At the other end of the spectrum, data can sometimes be difficult to gather, may not have integrity or might not be particularly useful – think Advertising Value Equivalent (AVE), reach and impressions. While I was in Seattle, Shannon and Jenn from Gatesman in Pittsburgh, Pennsylvania, spoke about being able to create data if necessary – by naming files and structuring information in a certain way, or even devising bespoke formulas and scoring systems. This is an interesting and tailored alternative to using generic data points and can really help with impact measurement.


Barrier 3: Lack of investment in the right tools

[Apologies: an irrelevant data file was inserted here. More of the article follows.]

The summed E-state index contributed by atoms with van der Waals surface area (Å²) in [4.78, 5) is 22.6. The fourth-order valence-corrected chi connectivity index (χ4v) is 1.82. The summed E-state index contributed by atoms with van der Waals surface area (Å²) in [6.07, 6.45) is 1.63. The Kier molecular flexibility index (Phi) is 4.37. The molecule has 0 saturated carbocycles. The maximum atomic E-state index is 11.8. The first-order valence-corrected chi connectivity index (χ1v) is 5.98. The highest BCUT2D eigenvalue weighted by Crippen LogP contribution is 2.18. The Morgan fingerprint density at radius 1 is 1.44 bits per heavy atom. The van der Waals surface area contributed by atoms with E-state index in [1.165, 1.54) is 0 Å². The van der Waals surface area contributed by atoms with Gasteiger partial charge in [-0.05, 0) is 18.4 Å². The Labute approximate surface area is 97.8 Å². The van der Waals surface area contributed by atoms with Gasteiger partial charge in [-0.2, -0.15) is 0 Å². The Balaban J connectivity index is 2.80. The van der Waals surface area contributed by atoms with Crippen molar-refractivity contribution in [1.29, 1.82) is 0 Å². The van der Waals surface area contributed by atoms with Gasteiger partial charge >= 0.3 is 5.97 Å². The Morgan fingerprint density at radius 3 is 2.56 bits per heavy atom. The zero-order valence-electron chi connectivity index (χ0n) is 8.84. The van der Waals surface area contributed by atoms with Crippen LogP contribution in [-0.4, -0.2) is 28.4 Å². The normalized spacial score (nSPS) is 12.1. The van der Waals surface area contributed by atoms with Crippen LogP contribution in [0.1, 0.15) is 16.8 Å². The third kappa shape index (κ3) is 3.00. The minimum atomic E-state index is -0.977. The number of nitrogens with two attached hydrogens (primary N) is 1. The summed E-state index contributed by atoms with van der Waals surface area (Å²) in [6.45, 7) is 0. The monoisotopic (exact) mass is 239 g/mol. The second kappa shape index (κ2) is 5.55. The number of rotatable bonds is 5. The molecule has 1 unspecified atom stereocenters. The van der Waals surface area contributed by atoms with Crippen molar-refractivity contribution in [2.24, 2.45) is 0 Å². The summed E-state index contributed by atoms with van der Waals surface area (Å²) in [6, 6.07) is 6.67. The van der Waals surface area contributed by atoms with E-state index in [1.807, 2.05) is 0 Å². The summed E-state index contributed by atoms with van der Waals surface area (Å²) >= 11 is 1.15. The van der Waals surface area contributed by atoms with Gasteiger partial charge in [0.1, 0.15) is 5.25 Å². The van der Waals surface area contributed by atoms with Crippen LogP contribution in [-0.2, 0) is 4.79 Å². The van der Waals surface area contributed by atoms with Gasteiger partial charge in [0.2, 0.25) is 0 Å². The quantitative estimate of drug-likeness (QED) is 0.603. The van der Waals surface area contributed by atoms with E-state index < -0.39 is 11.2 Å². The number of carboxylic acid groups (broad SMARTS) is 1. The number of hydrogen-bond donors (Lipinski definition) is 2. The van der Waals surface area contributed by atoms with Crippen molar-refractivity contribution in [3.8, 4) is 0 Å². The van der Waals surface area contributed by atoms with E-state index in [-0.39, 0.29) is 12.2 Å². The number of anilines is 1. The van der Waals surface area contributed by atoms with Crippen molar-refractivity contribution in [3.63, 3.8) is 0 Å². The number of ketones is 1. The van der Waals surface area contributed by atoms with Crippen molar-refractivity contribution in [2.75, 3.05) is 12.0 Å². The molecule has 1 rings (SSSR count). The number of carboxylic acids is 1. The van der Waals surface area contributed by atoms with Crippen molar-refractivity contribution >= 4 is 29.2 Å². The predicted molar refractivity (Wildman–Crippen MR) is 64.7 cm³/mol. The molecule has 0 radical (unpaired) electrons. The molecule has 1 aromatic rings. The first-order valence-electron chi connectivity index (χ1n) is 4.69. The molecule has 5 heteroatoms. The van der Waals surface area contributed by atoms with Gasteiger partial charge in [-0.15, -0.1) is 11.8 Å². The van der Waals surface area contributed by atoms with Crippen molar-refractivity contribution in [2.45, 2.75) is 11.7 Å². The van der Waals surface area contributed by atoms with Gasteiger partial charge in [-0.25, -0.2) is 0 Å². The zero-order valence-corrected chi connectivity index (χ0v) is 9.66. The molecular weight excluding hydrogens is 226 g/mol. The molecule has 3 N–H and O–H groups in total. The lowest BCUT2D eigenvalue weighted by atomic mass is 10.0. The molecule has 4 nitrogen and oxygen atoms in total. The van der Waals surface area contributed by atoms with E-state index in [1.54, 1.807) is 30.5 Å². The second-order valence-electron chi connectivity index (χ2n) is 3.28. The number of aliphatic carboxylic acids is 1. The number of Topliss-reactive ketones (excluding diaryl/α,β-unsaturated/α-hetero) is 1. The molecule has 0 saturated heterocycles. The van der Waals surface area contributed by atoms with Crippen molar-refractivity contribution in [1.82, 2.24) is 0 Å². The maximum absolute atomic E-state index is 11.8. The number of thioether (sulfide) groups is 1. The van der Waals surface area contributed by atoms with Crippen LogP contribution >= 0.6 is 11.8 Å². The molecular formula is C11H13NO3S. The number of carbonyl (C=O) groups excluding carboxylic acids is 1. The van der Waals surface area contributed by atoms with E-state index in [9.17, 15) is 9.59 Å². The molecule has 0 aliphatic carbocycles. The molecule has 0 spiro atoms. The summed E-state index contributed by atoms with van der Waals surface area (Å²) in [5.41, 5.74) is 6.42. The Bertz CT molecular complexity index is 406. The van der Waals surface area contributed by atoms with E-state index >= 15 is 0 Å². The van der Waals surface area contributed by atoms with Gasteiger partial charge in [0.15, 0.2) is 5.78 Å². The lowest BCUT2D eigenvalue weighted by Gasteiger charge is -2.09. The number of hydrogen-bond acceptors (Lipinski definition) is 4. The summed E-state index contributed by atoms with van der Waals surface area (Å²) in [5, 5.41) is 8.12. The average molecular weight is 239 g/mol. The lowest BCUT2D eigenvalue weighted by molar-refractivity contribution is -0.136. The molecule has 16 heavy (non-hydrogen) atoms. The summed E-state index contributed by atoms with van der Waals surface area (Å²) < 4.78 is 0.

We have been championing the use of CRM systems and marketing automation for a long time now. If you’re looking to justify your marketing budgets and demonstrate tangible ROI to the wider business, a good CRM is a must. The right tools can force alignment between sales and marketing, provide real-time visibility of opportunities, create efficiencies and enable more targeted and personalised communications. The challenge is that you often need to create a strong business case for investment in this type of technology, otherwise it can be seen as an unnecessary cost. CRM systems have been found to boost sales in 75% of cases, and have the potential to increase conversion rates by up to 300%. But, before making the case or investing, it’s always worth researching the different tools available, doing some modelling for your business and understanding how similar businesses are using these systems to bolster their marketing and sales efforts.